I was surprised when none of the HomePod 2 reviews I saw included blind tests of the new HomePod versus the old HomePod. That’s now been corrected.
The most notable thing about Apple’s 1,550-word press release announcing the new model is that not once did the company say it was better than the original. This from a company which loves to proudly proclaim that “this is the best iPhone yet” every single year …
Early reviews didn’t enlighten us, mostly saying that the audio quality is similar to the original, without getting into actual head-to-head comparisons.
“Audio quality wasn’t an issue with the first-gen HomePod and it’s still great here.”
“Sound signature remains true to the original HomePod”
“The updated HomePod looks a lot like its discontinued predecessor—and sounds similar, too.”
The ideal would be blind listening tests with a group of people, ranging from audiophiles to casual listeners. I still haven’t seen anyone do this, but Macworld editor David Price has done his own blind test with the help of his wife.
The speakers were set up close together in the same room, and the reviewer (me) sat in the sweet spot while an assistant reviewer (my wife) streamed a playlist of assorted tracks to each speaker. For fairness, she mixed the order, and I wasn’t told which speaker was playing when until I had delivered my verdict.
He listened to six songs across classical, pop, rock, electroclash, and jazz. After initially finding them hard to tell apart, he subsequently found he was able to do so – though his verdict on which was better depended on the song.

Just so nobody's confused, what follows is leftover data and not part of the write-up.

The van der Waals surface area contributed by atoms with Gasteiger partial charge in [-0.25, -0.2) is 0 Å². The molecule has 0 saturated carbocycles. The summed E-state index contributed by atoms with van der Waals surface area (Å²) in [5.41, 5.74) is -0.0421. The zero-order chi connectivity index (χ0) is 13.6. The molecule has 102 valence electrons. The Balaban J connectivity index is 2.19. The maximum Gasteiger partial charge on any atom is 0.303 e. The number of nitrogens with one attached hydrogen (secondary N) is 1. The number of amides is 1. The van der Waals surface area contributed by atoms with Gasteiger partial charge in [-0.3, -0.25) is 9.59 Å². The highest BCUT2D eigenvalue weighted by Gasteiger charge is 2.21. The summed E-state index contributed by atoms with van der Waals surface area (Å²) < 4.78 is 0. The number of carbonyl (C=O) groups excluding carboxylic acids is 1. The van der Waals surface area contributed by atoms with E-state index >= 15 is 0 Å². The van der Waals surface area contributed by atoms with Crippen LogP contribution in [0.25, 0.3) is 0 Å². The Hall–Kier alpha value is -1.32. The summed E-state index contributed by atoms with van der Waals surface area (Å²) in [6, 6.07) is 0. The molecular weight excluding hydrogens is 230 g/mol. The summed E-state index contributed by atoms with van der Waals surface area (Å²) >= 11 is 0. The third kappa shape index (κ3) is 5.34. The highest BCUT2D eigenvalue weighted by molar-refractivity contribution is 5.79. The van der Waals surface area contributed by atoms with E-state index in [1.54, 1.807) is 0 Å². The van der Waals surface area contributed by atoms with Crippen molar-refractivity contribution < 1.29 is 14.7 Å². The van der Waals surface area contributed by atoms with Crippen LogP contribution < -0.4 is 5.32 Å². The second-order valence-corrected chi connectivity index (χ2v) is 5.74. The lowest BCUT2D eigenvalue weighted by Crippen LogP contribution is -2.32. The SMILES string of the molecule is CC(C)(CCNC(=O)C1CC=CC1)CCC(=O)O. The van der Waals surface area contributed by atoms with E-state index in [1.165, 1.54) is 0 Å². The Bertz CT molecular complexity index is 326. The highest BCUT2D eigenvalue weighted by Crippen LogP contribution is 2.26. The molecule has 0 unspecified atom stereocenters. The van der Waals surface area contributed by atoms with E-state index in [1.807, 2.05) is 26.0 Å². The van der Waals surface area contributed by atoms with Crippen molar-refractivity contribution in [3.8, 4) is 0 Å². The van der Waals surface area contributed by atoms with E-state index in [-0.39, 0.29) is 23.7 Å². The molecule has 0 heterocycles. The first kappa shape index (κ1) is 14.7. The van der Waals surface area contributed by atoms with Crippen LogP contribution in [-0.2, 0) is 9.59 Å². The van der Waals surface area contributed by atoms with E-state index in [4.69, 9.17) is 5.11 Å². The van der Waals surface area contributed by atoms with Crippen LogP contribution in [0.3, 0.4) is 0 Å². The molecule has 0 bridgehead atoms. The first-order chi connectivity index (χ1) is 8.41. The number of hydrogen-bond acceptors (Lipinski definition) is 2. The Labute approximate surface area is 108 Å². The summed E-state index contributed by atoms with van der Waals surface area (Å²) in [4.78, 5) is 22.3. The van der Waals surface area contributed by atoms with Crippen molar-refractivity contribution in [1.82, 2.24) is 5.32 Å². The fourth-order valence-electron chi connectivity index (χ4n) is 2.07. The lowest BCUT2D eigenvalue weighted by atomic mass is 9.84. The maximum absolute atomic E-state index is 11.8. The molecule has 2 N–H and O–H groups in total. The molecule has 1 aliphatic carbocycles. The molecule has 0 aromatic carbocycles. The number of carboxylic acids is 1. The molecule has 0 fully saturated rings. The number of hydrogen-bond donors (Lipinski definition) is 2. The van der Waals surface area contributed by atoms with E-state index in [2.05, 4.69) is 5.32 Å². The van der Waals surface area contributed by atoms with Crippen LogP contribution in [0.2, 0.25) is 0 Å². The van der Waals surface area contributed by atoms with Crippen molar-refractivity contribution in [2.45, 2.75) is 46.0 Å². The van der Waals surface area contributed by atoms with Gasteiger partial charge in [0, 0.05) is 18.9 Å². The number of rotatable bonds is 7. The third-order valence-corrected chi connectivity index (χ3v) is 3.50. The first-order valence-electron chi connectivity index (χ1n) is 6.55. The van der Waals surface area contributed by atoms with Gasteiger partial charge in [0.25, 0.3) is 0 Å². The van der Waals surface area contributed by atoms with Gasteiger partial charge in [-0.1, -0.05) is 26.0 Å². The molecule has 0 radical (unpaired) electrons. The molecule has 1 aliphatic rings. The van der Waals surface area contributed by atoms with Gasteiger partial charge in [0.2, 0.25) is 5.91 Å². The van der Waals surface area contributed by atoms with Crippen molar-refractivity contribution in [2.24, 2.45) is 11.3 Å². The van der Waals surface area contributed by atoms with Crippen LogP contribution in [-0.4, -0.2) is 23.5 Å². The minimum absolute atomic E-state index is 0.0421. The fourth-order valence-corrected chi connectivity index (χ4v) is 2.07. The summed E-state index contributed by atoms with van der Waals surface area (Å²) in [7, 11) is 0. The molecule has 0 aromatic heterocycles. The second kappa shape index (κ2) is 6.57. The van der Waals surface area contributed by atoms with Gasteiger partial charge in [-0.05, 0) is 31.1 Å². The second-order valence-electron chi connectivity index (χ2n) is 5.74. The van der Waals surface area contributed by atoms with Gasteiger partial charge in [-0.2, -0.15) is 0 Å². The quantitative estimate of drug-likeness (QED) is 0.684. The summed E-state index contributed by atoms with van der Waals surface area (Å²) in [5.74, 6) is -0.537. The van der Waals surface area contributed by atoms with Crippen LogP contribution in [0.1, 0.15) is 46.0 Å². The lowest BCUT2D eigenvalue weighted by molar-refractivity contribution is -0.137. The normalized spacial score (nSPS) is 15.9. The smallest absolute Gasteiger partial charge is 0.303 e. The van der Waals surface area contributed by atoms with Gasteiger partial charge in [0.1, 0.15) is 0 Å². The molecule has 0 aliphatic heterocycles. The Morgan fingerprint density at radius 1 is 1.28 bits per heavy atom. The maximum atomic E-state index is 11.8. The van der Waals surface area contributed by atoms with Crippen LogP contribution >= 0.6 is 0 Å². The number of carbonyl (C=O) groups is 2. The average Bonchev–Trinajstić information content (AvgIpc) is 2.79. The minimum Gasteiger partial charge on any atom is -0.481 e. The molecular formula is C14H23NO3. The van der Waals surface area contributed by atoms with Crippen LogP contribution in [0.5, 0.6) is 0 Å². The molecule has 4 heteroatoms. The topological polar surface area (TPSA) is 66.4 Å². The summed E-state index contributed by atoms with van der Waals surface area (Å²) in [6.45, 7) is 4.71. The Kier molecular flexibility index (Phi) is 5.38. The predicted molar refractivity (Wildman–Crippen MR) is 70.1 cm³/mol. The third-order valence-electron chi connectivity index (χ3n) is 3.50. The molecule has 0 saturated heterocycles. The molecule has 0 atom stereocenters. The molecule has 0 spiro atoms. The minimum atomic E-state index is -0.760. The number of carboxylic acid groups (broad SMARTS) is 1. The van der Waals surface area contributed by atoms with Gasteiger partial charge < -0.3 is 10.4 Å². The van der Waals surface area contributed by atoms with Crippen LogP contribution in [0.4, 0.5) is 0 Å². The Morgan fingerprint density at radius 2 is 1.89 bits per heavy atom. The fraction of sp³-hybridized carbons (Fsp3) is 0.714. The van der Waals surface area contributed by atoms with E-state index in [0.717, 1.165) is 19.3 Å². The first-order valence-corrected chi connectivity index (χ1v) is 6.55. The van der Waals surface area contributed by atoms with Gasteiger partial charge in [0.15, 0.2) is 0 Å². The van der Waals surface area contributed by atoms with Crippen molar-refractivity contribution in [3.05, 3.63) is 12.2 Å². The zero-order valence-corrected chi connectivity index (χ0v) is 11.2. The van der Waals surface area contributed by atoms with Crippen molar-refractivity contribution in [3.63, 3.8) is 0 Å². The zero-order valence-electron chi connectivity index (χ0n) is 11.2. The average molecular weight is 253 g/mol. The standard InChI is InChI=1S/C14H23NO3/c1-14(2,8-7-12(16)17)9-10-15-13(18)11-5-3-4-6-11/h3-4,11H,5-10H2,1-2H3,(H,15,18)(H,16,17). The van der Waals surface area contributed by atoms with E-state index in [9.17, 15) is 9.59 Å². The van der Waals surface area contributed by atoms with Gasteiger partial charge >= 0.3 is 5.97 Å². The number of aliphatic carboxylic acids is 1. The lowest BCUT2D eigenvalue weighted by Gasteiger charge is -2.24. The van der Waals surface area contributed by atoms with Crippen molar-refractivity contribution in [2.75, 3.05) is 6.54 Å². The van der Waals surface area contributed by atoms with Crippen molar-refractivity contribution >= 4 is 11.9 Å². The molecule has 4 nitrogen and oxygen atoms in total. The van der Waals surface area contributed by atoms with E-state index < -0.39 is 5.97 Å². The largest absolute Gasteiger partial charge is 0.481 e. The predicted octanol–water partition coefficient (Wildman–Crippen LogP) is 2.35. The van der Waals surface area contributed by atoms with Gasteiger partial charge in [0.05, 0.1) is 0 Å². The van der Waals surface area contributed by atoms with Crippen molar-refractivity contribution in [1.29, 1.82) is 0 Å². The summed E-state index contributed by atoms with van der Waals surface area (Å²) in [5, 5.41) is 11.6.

Surprisingly, given that the new HomePod has fewer tweeters than the old, the main difference he identified is that the original model has deeper bass, while the 2023 model has more top-end.
The results were surprising– and surprisingly close. The new HomePod wasn’t always better to my ears, though it definitely delivered a different sound. On certain genres of the tracks I listened to, the new model was clearly better, but on others, especially ones with a dominant bass component, the original was preferable.
With John Coltrane’s Locomotion, for example:
This jazz track should test the speakers’ abilities across the spectrum, but the heavier bass muscle of the original model proves key. With more at the bottom end, the original HomePod delivers a broader and deeper sound which I preferred. There’s a little more detail at the top with the new speaker, however.
The verdict, then, comes down to the genres you listen to, and whether you prefer more bass or more treble.
While his six-song comparison was a 3/3 draw, overall he gives the win to the new model.
There are noticeable improvements, and the newer model is a worthy (if bass-lighter) successor to what was already an excellent speaker.
As to why I haven’t done the test myself … it’s too scary a prospect: I have six original HomePods, and would hate to find that I prefer the new one!
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